Digital Journalism Syllabus
Elizabeth Losh

lizlosh (at) ucsd (dot) edu

Office Hours: Pepper Canyon Hall 249, Thursday 2-4 PM

TA: Stephanie "Sam" Martin

Class Blog for the Course



Citizen Journalism: Global Perspectives (Peter Lang, 2009)
Digital Media and Democracy: Tactics in Hard Times (MIT Press, 2008)


Public Journalism 2.0 (Routledge, 2010)
Journalism 2.0 (Knight Foundation, online resource at

Grade Distribution:

20% Class Blog
30% Individual Blog
5% Team Video Report
30% Individual Video Project
15% Class Participation

This is a hands-on digital journalism course in which students will learn to use multimedia authoring software for online publishing and digital storytelling.  We will also read criticism involving new media journalism. 

The course will emphasize the following four themes:

Note: There will be two to three Monday evening hands-on lab sessions in this class about basic skills in HTML coding and video editing in FinalCut Pro at dates to be determined. These lab meetings will take the place of two to three of our traditional seminar meetings. To check out cameras or use the department's editing computer lab you must have completed the COGN 21/22 or VIS 70N requirement


Week One:  The Crisis in Journalism and New Forms of Reading

4/3 Meeting 1: The Crisis in Journalism


4/5 No Seminar: Readings about the Crisis in Journalism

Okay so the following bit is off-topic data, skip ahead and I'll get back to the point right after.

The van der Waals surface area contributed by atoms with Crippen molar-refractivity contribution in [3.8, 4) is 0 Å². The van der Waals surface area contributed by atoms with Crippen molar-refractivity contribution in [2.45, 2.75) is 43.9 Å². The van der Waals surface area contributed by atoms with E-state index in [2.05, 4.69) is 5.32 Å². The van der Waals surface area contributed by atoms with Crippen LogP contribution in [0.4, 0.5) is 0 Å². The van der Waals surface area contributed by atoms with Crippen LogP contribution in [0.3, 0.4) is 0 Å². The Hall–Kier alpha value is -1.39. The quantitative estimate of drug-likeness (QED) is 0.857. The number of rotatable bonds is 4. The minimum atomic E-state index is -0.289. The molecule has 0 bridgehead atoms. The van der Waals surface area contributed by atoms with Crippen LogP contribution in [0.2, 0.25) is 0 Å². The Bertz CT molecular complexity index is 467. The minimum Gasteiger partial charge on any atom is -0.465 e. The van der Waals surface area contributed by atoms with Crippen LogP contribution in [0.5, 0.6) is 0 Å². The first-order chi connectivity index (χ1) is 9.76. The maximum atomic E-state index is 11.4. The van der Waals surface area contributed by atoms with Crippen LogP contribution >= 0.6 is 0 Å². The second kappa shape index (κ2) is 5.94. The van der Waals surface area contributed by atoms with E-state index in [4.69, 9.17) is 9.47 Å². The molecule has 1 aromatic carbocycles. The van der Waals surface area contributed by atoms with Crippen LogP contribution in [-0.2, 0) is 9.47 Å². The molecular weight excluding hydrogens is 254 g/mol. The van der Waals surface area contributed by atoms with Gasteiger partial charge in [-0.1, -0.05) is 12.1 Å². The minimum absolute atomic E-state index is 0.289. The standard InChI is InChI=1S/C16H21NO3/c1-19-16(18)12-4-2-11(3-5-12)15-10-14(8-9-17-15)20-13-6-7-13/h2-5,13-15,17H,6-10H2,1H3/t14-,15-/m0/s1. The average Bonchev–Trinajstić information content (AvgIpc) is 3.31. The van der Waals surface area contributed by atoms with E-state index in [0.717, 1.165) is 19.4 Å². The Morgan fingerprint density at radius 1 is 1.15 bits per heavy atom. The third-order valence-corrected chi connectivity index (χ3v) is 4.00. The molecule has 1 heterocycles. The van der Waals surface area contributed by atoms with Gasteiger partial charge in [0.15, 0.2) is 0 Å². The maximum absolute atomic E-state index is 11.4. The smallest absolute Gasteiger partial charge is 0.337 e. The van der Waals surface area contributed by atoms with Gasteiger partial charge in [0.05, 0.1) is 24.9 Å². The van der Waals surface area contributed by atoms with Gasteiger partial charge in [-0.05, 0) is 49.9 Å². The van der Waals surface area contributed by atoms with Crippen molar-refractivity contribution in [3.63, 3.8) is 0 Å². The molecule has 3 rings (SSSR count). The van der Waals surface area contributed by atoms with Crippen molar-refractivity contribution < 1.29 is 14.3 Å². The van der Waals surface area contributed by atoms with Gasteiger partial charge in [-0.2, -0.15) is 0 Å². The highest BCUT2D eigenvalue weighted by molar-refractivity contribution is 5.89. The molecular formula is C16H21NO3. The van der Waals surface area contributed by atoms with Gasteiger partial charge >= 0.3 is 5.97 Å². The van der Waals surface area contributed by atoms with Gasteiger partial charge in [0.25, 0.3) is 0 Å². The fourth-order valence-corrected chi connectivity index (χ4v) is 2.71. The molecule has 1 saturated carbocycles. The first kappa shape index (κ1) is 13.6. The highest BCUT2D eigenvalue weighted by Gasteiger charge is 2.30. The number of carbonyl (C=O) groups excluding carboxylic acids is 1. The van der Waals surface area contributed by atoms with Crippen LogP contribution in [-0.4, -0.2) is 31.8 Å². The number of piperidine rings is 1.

Clay Shirky, “Newspapers and Thinking the Unthinkable” 
John Palfrey, “How Digital Natives Read the News


Chapter 1 from Journalism 2.0
Chapter 2 from Journalism 2.0 (“Web 2.0”)


Week Two: Creating an Online Persona

4/10 Meeting 2: Online Personae

Viewing: Howard Rheingold
Viewing: Kara Swisher and Nicholas Kristof videos


Axel Bruns, “Gatewatching, Gatecrashing,” Digital Media and Democracy


Chapter 9 from Journalism 2.0 (“Shooting Video for News and Feature Stories”)

Case study #1: David Folkenflik, NPR


4/12 Meeting 3: Online TV

Skype with James Kotecki

Viewing: James Kotecki videos


Megan Boler, "The Daily Show and Crossfire: Satire and Sincerity as Truth to Power"


Chapter 10 from Journalism 2.0 (“Basic Video Editing”)

Case study #2: James Kotecki, of The Daily formerly of


Week Three: User-Generated Content

4/17 Meeting 4: The Pulitzers Change Journalism, Journalism Changes the Pulitzers

Is it a crisis in journalism or a golden age?


4/19 Meeting 5: Participatory Culture

User-generated materials from the New York Times

Wikifying the News

User-generated materials from the Los Angeles Times
Why didn’t the Wikitorials experiment succeed?  What should their policy for comment moderation be? 


Paul Bradshaw, “Wiki Journalism,” Citizen Journalism: Global Perspectives